Former President Kufuor, and current Chair of the Governing Council on Interpeace and H. E. Harruna Attah, Ghana’s High Commissioner to Namibia in Nairobi

Former President John Agyekum Kufuor was last week in Nairobi, the Kenyan capital participating in activities marking the 20th anniversary of the Governing Council of Interpeace, based in Geneva, Switzerland, of which he has been chairman for the past five years.

The Ghanaian former President took over from former Finnish President, Marti Artissari. The High Commissioner of Ghana to Kenya, Alhaji Karimu hosted the former President and executive members of the Council to a reception attended by a cross-section of Ghanaians, including Ghana’s envoy to Namibia H. E. Alhaji Abdul-Rahman Harruna Attah, who was in Nairobi attending media-related events.

H. E. Alhaji Harruna Attah was invited by the Global Forum for Media Development (GFMD) and Africa Media Initiative (AMI) to a conference on the Post 2015 Agenda of the UN MDGs and a Consultative Forum on Media Strategies respectively. Also present was Mr. Sulemana Braimah, the Ghanaian Executive Secretary of the Media Foundation for West Africa (MFWA)

The GFMD assembled media practitioners, owners and other stakeholders to deliberate on the UN Sustainable Development Goals (SDG) which will replace the Millennium Development Goals (MDG); coming to an end in 2015, the eight MDGs would be superseded by 16 new Goals, this time including Freedom of Expression and Media.

A Draft Statement by the UN Rapporteur on the SDGs was discussed, out of which a Nairobi Declaration on Freedom of Expression and Access to Information was adopted with a call on governments the world over to ensure the inclusion of these values in the SDGs to be adopted at the next UN General Assembly.

According to the Declaration, “The Post-2015 Development Agenda will have little chance of success if people do not have unfettered access to relevant and reliable information from a variety of sources to empower themselves, take advantage of opportunities, and make life-changing decisions about their circumstances” but also recommends that “Media regulatory bodies, media professional associations and unions, as well as the media community in general, must take urgent steps to ensure that the media in different countries are ethical, professional and enjoy public trust and confidence in order to enhance their effectiveness in facilitating human development”.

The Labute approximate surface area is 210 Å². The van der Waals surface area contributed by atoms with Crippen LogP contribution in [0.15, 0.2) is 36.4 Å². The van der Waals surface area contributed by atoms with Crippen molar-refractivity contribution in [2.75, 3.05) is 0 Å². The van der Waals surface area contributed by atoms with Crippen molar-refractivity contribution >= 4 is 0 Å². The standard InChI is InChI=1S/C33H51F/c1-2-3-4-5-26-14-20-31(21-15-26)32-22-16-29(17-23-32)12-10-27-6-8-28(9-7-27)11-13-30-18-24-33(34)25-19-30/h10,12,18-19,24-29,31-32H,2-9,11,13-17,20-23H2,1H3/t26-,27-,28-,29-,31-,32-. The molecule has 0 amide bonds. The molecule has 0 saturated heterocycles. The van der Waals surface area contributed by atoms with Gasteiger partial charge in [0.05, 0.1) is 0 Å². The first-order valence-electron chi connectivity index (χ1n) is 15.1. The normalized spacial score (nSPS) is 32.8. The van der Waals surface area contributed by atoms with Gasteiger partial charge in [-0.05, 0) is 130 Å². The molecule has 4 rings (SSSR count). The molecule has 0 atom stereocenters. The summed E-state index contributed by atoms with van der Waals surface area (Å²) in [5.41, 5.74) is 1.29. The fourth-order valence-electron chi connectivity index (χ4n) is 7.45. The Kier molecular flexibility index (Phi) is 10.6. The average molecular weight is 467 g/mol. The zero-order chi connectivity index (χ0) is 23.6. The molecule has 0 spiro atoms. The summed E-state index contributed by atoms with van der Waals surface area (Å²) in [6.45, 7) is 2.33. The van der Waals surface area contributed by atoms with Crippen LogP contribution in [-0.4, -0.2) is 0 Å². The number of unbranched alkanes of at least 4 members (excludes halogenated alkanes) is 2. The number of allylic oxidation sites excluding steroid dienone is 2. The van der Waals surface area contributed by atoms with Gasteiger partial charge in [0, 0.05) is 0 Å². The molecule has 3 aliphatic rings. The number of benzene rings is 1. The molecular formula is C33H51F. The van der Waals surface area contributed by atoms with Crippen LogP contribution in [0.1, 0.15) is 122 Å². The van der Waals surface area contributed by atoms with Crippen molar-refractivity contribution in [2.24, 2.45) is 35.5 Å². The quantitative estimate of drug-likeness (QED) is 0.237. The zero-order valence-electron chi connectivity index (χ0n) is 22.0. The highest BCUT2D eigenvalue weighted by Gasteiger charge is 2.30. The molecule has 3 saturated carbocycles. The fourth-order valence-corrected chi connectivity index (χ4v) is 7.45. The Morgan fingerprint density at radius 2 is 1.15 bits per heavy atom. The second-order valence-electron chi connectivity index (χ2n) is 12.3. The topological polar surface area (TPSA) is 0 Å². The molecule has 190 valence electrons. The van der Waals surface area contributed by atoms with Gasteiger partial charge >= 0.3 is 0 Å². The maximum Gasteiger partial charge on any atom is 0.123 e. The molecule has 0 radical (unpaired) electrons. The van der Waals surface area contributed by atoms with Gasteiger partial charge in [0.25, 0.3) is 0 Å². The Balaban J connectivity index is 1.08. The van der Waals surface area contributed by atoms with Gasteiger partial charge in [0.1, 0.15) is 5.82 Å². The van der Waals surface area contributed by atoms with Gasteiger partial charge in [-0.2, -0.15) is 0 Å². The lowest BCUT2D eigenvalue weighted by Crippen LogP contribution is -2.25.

Alhaji Harruna Attah advised participants not to downplay the importance of media pluralism even as development journalism was beginning to take centre stage in the discourse on African media. He also asked Media Practitioners to seek influence and not power.

Mr. Braimah shared MFWA’s experience of the Ghanaian media on Ebola reporting. He called for clarity in setting out facts and figures to help journalists put out the appropriate information to the public.

AMI’s CEO, Eric Chinje, said the forum comes at a critical moment when the media in parts of Africa is being within the firing line of those in power, pointing out that they were facing fierce competition from other information sources and fighting to remain relevant to their audience.

“Decades of support for media from public and international institutions have not produced the desired outcomes,” said Chinje. He spoke of the imperative to work on finding synergies and partnerships that can assess and monitor investment in media in Africa.

Joseph Warungu, AMI’s Content Strategy Director, conducted a baseline content analysis of the presence and importance given to development news. It indicated that only 11 % of the stories covered focused on development issues with politics dominating much of the space. For the African media to meet the challenges of development there was therefore the need to shift focus.

Source: Ghana High Commission, Windhoek, Namibia

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